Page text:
By: John Womack ’17
This weekend our men’s team competed against Hampden-Sydney and our women’s team against Sweet Briar. While both teams won their meets, for me this weekend was less about our swimming and more about our team.
I came into the weekend a little under the weather and tired. I was in the same boat with the rest of the team, as we had had a challenging week of swimming. I also had an illness to contend with, which is not the best situation to be dealing with going into a meet. While one could understand if I had decided not to go, I decided to try and deal with it and jumped on the bus to the meet.
Bus rides, whether with an athletic team or not, are not something that one looks forward to or thinks fondly upon after their completion. This one, however, was something against the trend for myself. As soon as I stepped through the doors of the bus, I had forgotten all of the aches and pains and the weakness from my sickness. Why you may ask? The atmosphere of the team; so comforting and inclusive. Even though the team did not even really know I was sick, the environment was such that everyone was being so encouraging and upbeat that it was hard not to be encouraged and upbeat myself. Everyone simply by being themselves woke me up and made me healthy for at least a few hours during the meet more than any medication could. As I said before, both the Men’s and Women’s team won our meets but what I will remember about this meet is my team, that I am so privileged to be a part of, unknowingly helping me in my time of need.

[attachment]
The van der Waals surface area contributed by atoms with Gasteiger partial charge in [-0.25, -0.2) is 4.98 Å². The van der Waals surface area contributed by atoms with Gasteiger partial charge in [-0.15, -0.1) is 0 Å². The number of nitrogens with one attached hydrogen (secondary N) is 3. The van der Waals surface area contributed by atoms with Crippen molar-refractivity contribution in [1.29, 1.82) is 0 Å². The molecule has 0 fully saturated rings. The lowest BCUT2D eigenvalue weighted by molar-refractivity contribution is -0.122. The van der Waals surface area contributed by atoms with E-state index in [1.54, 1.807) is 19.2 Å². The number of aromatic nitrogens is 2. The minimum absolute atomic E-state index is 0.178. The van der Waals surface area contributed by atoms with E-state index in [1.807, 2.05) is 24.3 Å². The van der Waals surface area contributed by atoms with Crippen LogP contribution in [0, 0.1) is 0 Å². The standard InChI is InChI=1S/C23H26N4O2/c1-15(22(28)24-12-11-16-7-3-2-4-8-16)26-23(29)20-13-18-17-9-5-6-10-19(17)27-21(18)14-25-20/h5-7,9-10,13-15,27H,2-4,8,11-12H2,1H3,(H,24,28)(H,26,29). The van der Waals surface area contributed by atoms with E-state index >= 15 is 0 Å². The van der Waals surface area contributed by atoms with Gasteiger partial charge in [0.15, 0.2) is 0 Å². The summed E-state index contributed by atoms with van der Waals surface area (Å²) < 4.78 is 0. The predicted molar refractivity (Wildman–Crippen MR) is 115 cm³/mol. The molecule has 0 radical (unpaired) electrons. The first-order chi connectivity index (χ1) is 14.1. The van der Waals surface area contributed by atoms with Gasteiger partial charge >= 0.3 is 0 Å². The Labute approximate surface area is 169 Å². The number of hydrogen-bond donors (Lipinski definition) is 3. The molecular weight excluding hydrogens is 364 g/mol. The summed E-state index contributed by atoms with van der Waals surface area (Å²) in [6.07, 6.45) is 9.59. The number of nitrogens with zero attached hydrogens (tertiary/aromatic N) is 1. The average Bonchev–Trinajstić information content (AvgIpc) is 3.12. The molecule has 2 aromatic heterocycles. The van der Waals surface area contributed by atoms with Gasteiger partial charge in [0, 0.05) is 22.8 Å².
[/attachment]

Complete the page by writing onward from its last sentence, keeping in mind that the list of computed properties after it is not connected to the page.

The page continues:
Of course, in retrospect, I probably shouldn’t have been surprised. We are a family and no matter how exciting or mellow the actual swim meet is, the team is there for each other and to motivate each other. We are a team in and out of the pool. Team, for me, has grown to just be another synonym for family. We can’t do what we do week in and week out without the support we gain from each other. This W&L team is my team. It is my family.
Next week we’ll feature a written piece focusing on the dog days of November and Thanksgiving.